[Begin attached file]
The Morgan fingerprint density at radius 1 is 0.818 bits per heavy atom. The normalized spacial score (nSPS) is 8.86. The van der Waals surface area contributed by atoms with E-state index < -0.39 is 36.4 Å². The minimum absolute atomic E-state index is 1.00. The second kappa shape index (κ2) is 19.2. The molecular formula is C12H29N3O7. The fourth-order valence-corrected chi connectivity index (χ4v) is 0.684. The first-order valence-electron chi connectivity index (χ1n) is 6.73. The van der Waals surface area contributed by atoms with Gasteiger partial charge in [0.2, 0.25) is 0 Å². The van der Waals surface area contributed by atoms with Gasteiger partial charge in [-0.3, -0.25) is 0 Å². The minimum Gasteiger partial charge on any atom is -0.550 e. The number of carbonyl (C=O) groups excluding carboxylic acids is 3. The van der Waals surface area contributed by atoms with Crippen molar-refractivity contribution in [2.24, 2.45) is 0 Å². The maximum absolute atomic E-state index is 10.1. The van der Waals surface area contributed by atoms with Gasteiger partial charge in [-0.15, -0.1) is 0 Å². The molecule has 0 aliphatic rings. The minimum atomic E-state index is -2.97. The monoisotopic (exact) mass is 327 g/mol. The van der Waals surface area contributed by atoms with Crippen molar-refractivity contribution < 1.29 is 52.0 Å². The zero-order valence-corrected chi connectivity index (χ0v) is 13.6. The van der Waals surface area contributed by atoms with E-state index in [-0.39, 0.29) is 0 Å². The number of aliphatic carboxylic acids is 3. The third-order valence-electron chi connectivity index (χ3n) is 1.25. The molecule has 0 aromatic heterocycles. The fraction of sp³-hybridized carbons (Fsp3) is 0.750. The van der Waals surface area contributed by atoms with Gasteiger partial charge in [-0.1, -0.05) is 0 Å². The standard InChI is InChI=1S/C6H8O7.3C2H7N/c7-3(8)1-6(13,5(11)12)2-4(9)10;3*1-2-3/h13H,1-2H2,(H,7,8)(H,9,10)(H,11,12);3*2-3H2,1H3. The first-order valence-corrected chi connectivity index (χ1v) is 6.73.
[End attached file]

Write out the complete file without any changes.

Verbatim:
The Morgan fingerprint density at radius 1 is 0.818 bits per heavy atom. The normalized spacial score (nSPS) is 8.86. The van der Waals surface area contributed by atoms with E-state index < -0.39 is 36.4 Å². The minimum absolute atomic E-state index is 1.00. The second kappa shape index (κ2) is 19.2. The molecular formula is C12H29N3O7. The fourth-order valence-corrected chi connectivity index (χ4v) is 0.684. The first-order valence-electron chi connectivity index (χ1n) is 6.73. The van der Waals surface area contributed by atoms with Gasteiger partial charge in [0.2, 0.25) is 0 Å². The van der Waals surface area contributed by atoms with Gasteiger partial charge in [-0.3, -0.25) is 0 Å². The minimum Gasteiger partial charge on any atom is -0.550 e. The number of carbonyl (C=O) groups excluding carboxylic acids is 3. The van der Waals surface area contributed by atoms with Crippen molar-refractivity contribution in [2.24, 2.45) is 0 Å². The maximum absolute atomic E-state index is 10.1. The van der Waals surface area contributed by atoms with Gasteiger partial charge in [-0.15, -0.1) is 0 Å². The molecule has 0 aliphatic rings. The minimum atomic E-state index is -2.97. The monoisotopic (exact) mass is 327 g/mol. The van der Waals surface area contributed by atoms with Crippen molar-refractivity contribution < 1.29 is 52.0 Å². The zero-order valence-corrected chi connectivity index (χ0v) is 13.6. The van der Waals surface area contributed by atoms with E-state index in [-0.39, 0.29) is 0 Å². The number of aliphatic carboxylic acids is 3. The third-order valence-electron chi connectivity index (χ3n) is 1.25. The molecule has 0 aromatic heterocycles. The fraction of sp³-hybridized carbons (Fsp3) is 0.750. The van der Waals surface area contributed by atoms with Gasteiger partial charge in [-0.1, -0.05) is 0 Å². The standard InChI is InChI=1S/C6H8O7.3C2H7N/c7-3(8)1-6(13,5(11)12)2-4(9)10;3*1-2-3/h13H,1-2H2,(H,7,8)(H,9,10)(H,11,12);3*2-3H2,1H3. The first-order valence-corrected chi connectivity index (χ1v) is 6.73.